Thank you Mr Chair, and I am grateful to our US colleagues for putting this issue on the agenda today. There are a number of issues of importance to us all as OSCE participating States which give us cause for concern and which it is right to highlight in our discussion today.
The United Kingdom regrets the measures taken by the Russian authorities to repress civil society and silence independent media in Russia ahead of September’s State Duma elections.
We have previously expressed our deep concerns about Russia’s legislation on so-called “undesirable organisations” and “foreign agents”, and the use of this legislation to target Russian civil society and suppress dissenting voices.
We condemn the authorities’ designation of “Proekt” as “undesirable” and the designation of “Dozhd” and individual journalists as “foreign agents”. These designations are yet another step in Russia’s repression of independent media.
The expulsion of the journalist Sarah Rainsford is a retrograde step by the Russian authorities. We urge them to reconsider this action which can only do further damage to media freedom in Russia.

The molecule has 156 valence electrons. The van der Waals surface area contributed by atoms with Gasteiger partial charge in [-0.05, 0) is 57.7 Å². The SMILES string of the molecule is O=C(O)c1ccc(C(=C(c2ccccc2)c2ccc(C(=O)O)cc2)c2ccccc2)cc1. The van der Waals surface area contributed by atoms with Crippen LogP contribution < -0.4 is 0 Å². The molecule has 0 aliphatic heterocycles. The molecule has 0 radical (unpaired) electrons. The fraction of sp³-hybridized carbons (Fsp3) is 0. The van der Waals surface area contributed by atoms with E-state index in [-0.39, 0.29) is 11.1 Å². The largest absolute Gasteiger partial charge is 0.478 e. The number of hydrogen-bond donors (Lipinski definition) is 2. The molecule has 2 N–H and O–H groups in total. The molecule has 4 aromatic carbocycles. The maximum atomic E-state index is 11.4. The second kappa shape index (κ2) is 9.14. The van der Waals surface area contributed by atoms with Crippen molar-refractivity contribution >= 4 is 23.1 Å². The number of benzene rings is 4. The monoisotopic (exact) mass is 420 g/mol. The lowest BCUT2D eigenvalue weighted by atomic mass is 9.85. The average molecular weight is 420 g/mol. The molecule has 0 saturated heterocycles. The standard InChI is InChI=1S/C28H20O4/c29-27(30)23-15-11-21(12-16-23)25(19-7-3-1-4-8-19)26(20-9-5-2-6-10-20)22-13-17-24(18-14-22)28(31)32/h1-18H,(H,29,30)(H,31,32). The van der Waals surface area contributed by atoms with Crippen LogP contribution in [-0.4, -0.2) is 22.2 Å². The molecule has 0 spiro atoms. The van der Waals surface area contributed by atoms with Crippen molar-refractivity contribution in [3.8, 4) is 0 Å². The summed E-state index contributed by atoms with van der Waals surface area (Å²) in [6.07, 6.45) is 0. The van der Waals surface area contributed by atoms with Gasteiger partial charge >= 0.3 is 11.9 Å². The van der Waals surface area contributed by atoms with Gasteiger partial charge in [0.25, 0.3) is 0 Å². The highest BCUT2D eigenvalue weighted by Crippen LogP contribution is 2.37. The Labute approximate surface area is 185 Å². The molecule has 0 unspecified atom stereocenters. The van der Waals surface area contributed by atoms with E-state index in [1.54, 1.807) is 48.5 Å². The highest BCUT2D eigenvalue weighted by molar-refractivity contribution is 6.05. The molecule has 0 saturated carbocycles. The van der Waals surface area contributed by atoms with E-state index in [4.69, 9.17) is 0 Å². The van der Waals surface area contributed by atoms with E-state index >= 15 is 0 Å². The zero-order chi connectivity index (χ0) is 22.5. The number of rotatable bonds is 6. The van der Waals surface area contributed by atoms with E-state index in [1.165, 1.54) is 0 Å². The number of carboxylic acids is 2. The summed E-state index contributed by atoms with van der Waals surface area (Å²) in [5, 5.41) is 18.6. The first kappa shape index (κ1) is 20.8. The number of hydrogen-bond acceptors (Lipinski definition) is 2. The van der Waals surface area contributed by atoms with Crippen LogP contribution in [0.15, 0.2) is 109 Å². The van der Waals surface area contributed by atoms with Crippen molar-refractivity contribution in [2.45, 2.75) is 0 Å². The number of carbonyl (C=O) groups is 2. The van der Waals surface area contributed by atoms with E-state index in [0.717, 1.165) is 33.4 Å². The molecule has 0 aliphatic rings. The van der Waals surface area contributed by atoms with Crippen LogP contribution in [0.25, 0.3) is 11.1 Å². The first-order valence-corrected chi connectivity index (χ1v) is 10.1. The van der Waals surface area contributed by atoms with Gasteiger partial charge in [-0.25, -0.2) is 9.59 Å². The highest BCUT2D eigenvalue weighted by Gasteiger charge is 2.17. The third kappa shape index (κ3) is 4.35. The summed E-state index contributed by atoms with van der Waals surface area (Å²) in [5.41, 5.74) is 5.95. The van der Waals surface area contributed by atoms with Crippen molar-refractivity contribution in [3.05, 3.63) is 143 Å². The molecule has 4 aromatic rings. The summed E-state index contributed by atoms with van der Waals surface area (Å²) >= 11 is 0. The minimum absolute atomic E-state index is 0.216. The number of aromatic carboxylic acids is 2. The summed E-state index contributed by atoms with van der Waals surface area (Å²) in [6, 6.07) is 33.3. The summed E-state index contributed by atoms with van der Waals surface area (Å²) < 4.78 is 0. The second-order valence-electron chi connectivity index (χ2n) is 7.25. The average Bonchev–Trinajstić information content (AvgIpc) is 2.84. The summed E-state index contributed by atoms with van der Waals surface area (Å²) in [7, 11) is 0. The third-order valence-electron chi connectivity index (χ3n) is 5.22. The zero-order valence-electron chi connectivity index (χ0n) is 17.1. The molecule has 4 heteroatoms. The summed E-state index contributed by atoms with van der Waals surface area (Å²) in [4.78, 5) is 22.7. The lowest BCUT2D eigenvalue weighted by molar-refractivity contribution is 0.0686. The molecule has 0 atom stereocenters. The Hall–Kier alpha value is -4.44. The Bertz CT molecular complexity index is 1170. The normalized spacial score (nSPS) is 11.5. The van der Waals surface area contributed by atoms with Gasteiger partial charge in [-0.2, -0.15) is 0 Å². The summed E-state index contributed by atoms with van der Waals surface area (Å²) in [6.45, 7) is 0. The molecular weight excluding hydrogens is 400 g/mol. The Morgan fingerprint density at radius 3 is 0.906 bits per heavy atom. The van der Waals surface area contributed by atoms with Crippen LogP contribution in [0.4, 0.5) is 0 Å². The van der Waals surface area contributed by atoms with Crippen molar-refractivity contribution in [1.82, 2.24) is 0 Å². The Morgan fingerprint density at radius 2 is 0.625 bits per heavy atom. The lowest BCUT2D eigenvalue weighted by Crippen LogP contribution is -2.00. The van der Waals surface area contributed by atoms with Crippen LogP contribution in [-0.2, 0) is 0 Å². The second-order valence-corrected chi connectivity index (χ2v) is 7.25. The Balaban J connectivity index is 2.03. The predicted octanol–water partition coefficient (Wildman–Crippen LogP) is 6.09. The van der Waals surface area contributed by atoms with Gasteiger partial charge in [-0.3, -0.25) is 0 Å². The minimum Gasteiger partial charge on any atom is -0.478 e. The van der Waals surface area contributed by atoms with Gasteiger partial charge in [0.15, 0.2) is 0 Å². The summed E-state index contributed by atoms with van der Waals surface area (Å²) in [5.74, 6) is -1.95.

Furthermore, the designation of the independent monitoring organisation “Golos” as a “foreign agent” is unjustifiable. Again, we must draw our own conclusions on why Russia does not want its elections to be monitored by independent bodies. As we stated on 5 August, the lack of true independent observation is against the interests of the Russian people and anyone who wishes to see democracy protected in Russia.
These actions are only the latest step in Russia’s comprehensive efforts to limit political freedoms and civil society space.
Previously, we also expressed concerns that use of legislation signed into law on 4 June regarding so-called “extremist” organisations, was coordinated to preclude participation of specific opposition movements ahead of the start of the official pre-electoral campaign period.
The Moscow City Court’s perverse ruling of Alexey Navalny’s Anti-Corruption Foundation and political networks as “extremist” organisations, the criminal charges brought against Mr Navalny’s associates and the sentencing of Mr Navalny’s allies on COVID-19 related charges, form a deliberate attempt to outlaw genuine political opposition in Russia.
The Russian authorities’ actions disregard the fundamental freedoms and human rights of Russian citizens, and contradict its human rights commitments.
Ahead of September’s State Duma elections, we urge the Russian authorities to reverse these designations and to take all measures necessary to fulfil their obligations under the OSCE’s human dimension and other international human rights commitments.